John Barrymore, the great actor and even greater drinker of the early 20th century, said once, vis à vis his career as a thespian, that his only other choice, if he wanted to chase women, drink to excess, and travel the country one step ahead of law, angry scorned lovers and bill collectors, was to be a reporter.

Hookers, reporters, bartenders and actors were all considered dangerous brethren, second-class citizens, in the hidebound America of a hundred years ago. Nobody "decent" would ply such a trade.

This left the businesses open to the Irish, Italian and Jewish immigrants, and some African Americans also without connections in other industries, to prosper. Merit and the willingness to work for less than middle-class money guaranteed interesting newspapers, because the reporters were from a different world than their bosses and owners.

There was a seething sense of op-position under the surface of almost every good American newspaper 30 years ago because of the tension between bosses and workers. It forced everybody to try a little harder.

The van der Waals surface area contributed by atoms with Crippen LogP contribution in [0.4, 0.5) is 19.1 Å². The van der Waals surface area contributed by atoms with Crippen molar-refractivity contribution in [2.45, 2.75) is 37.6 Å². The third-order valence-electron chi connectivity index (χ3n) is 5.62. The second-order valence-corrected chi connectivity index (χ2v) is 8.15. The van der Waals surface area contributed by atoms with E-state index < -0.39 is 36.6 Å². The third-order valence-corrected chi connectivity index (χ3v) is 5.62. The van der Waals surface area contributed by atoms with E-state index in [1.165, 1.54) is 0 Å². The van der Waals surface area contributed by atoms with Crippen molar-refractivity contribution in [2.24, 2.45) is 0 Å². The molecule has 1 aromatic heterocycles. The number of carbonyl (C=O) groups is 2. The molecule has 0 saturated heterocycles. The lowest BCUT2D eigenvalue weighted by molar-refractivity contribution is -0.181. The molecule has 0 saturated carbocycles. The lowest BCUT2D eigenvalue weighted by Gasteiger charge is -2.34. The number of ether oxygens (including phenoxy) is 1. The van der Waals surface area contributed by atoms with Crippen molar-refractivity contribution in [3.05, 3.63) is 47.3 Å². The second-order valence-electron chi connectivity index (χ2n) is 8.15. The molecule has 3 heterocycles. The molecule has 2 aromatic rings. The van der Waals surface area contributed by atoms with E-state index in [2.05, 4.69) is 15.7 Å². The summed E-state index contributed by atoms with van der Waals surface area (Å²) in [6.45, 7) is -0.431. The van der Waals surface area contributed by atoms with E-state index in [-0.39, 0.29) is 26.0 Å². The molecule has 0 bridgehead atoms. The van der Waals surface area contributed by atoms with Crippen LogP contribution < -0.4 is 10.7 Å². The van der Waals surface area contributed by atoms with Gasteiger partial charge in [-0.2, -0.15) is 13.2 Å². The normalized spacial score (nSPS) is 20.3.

The good thing about journalism, even now to some degree, is that all the corporate business-spin hoo hah in the world cannot protect someone who is afraid to go out and get the news. The milquetoast reporters can hide more easily in today's corporate newspapers, up to a point, but at least other reporters know which of their fellows are simply handout Johns and Janes, waiting for the public-relations hacks to feed them stories. Imbedded they are, imbedded they will stay, swaddled in press releases and lattes. Also, it is hard to hide an innate inability to write when your name is on everything you do.